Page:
Sunday, August 7, 2011

And the addiction takes hold like a python, and you fall into it...

My name is Eric, and I am an addict. I have been an addict for approximately two years. My symptoms? An intense desire to see the road whipping by me at incredible speeds. A complete feeling of awe at the exhilaration of being completely lost in the home town of others, and above all, my main symptom comes from the withdrawals... When I am off the wagon (or on it, depending on your outlook) I have visions. They are quick, maybe a millisecond long. I will be walking down the street, and see a biker, or a street sign, or even the hear the mention of a canal, and my past flashes before me like a junkie coming down.

I am addicted to the very thought of moving. A planning session for an imaginary trip to somewhere foreign sends me into a fever. I cannot go even one day without escaping to a place I have been for merely a few months. Suddenly and without provocation, I am riding a bike through the streets of Nijmegen, Netherlands. It is raining and there is not an end to the storm in sight. The moon peaks through the rounded ends of two blue-grey and pillowy clouds, and I am smiling, because I always was back then. I am bombarded by a cacophony of Polish and Danish and Spanish and Dutch, which is translated to me by a Hungarian guitar player.

I cannot explain my addiction fully, because when one is confronted with the completely irrevocable notion of existing in a place that is not one's own, there is nothing left at the end but the failure of any and every language that has ever existed.

Every language except the unspoken one. The only form of communication available to those who truly understand it. To those who have sat in Amsterdam coffee shops and outside
convenience stores in Korea. There are no words for the last cigarette of the night with those you are truly into.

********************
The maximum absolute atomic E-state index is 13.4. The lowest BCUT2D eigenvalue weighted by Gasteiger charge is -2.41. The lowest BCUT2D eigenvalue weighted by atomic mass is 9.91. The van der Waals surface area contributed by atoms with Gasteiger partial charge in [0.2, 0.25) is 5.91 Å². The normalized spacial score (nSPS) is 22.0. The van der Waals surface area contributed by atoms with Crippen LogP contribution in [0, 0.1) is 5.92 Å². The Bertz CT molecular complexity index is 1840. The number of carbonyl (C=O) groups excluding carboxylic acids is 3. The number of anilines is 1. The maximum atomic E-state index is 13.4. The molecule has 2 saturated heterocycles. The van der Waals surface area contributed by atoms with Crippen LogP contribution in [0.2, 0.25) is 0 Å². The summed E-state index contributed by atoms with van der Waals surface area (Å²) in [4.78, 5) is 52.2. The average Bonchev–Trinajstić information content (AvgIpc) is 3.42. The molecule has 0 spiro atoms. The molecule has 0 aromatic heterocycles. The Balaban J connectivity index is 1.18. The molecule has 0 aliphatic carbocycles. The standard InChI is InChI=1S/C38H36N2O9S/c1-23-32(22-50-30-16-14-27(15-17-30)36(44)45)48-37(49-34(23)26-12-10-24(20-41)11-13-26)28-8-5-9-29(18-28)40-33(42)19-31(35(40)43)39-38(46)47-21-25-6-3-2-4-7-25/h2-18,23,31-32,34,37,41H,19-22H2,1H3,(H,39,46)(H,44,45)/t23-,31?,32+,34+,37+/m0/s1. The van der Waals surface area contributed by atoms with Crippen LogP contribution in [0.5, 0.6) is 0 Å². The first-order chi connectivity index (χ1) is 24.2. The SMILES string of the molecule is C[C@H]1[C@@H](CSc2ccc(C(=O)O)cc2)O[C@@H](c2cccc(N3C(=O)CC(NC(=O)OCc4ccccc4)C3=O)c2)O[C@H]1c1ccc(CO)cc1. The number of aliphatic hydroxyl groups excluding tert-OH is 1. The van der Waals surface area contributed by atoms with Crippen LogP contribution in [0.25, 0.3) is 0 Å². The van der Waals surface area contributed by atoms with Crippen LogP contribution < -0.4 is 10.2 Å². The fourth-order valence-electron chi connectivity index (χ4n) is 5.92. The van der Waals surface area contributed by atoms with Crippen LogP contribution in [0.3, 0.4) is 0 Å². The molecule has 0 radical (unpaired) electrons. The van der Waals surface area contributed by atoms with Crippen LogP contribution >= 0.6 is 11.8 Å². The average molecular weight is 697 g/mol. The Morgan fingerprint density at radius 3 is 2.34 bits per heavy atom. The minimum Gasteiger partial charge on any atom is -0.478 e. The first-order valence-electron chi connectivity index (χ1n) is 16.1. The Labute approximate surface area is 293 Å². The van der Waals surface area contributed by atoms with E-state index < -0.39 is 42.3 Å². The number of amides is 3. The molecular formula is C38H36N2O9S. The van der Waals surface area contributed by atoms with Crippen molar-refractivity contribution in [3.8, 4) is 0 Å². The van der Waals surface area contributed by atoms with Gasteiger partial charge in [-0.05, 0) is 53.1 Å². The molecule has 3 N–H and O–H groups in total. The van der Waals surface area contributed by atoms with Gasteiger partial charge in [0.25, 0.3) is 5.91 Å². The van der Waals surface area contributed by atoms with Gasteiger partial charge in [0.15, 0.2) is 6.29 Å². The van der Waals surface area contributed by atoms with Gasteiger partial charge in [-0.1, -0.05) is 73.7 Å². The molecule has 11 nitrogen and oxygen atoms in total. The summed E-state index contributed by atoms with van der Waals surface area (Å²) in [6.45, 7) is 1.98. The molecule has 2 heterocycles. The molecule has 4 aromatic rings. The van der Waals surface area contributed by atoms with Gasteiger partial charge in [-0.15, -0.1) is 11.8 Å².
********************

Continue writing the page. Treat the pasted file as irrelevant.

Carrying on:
This, my friends, is my addiction. That right now, I could have the greatest night of my life, and I would still think of the past. Because of this, I will not do the twelve steps. I will not go cold turkey. I will never, nor could I, stop the adrenaline rush of seeing the Coliseum rise up before you past the end of a beer bottle. There is not stopping the visions of the Grote Markt at dawn, with little Dutch ladies pickign through vats of freshly picked corn and wheat. It will forever be in me. It will forever occupy some territory of what is me. A begrudging Lichtenstein refusing conquer.

I am not sad for this. I know that I should be. But if there is one thing on this microscopic landmass that makes even the slightest sense, it is the euphoria I feel by becoming lost. If I am never cured, if I am never found, I will still shoot up the nostalgia of Nijmegen, of Rome, of Brussels, of Seoul, of New York City, of Phoenix, of Dublin, of Jukjeon, of Emporia, KS, U.S.A. and laugh, because happiness is only luck, and I am one of the luckier ones.

I conclude with a wish...

If I could be in one place right now, just one... And I had only a split second to decide. I would be on a train in Europe, going anywhere it took me.

Monday, August 1, 2011

The Uncaring... Rephrase that... Oblivious American